Smashing the Sales Stereotype. Part Two.

Recently I shared my thoughts on the need to “smash the stereotype of sales” once and for all. Interesting It was one of my lowest read articles, which tells me that people just don’t want to be a salesperson! Sorry, that ship has sailed! What is sales anyway? It’s something that is intertwined in every conversation and connection. Its inherent in every interaction you have with every word you utter.

“Sales is in your DNA because every day you are in the position where you must influence someone to action to succeed.”

To effectively understand where I am headed here, we must first separate the stereotype of sales and bad experiences we have had being sold from an open- minded willingness to embrace what sales is. I share the same negative experience that you have had with unsavory sales people and practices and that make me cringe when I am the victim of a bad salesperson. A recent attempted purchase of an air conditioning system for my house was exactly of these times. Your willingness to separate and embrace will then give you remarkable power to have better conversations that significantly enable you to get what you want, need and deserve.

You don’t get what they want because you exist. You must proactively use your conversations and know that each one is a sales campaign. This graphic says it best:

Take a very close look at every word in this wordle. Every single word here is a synonym for selling. You have elements of each one of these in every conversation you have. If you want a new job or a promotion, you are required to influence and build credibility. If you want to close a deal, you need buy in and must differentiate. We have all know the stereotype of the car salesman. Much if it is well deserved. I have a relationship with the salesperson I buy my cars from because he is respectful, knowledgeable and knows his product. He demonstrates the above qualities such that it makes me trust him and not be repelled by the stereotypical expectation that it will be an unpleasant experience. The list of examples is endless. The stereotype of sales being a “dreadful thing” comes from HOW these activities are executed not the presence of them.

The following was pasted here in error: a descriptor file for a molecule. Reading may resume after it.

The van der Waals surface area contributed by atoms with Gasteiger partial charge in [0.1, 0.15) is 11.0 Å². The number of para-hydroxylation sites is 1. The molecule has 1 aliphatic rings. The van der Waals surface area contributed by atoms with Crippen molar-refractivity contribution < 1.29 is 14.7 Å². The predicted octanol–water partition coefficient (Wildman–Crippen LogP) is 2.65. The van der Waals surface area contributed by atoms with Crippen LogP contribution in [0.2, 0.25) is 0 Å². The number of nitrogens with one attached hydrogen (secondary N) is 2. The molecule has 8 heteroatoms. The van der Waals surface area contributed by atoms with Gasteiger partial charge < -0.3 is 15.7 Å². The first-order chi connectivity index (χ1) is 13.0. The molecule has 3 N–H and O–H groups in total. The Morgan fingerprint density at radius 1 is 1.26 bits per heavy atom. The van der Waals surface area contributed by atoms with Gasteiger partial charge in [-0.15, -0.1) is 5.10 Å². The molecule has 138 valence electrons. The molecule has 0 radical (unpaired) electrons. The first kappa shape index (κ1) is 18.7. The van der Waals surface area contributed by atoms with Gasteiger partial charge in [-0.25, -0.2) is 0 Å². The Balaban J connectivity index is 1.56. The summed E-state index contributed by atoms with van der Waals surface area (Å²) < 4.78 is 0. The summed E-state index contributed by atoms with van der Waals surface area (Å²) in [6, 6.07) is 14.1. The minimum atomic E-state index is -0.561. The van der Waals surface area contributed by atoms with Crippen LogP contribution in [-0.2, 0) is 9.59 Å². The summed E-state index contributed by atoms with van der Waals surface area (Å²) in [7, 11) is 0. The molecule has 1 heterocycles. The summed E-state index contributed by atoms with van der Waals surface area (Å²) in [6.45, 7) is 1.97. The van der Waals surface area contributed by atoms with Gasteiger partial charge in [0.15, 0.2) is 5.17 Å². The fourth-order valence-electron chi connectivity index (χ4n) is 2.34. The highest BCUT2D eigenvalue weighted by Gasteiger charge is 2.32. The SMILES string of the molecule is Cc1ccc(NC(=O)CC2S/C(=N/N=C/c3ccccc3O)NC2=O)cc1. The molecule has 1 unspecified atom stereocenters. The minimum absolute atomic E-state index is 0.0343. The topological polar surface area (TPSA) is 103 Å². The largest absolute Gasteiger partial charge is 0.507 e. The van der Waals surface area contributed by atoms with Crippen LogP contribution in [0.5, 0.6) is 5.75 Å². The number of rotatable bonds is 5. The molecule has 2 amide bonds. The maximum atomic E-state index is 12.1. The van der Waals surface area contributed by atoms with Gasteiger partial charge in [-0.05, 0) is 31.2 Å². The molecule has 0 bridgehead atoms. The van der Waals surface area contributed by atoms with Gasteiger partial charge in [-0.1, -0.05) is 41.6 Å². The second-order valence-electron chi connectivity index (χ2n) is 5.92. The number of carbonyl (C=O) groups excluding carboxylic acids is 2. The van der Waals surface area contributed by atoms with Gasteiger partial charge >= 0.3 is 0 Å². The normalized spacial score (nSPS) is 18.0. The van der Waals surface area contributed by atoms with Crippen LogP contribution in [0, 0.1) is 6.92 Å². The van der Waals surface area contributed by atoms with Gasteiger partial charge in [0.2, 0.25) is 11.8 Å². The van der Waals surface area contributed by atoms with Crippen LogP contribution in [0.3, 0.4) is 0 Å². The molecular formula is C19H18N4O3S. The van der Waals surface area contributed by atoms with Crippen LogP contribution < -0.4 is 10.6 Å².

“You sell every day with every conversation. How you behave while demonstrating these sales behaviors is how we create the right image for ourselves and get the results you want.”

It comes down to this very simple and powerful fact: We all enjoy a good sales experience where we feel like we got what we wanted. Selling is not a negative thing nor is it the enemy here. It’s the bad behavior of people selling that has created the stereotype of sales. We cannot separate sales behaviors from the person, because every interaction is sales. We can however separate bad sales behaviors from good ones.

Todd Cohen, CSP is an accomplished and sought after international keynote speaker, sales culture expert and author of “Everyone’s in Sales” and “STOP Apologizing and Start Selling”

Todd’s dynamic and motivational keynotes and workshops are based on the foundation that regardless of career path or position, everyone is a salesperson. Since 1984, Todd has led sales teams to deliver more than $950 million in revenue for leading companies including Xerox and Thomson-Reuters.

You can also see Todd’s articles on Sales Culture in many magazines, trade journals and the Huffington Post.  

For more information or to book Todd Cohen for your next meeting please

Follow Todd on Twitter @SalesLeaderTodd.

1 thought on “Smashing the Sales Stereotype. Part Two.”

  1. Todd, You are so right about this especially in the financial industry. We must overcome the stereotype of sales every day.

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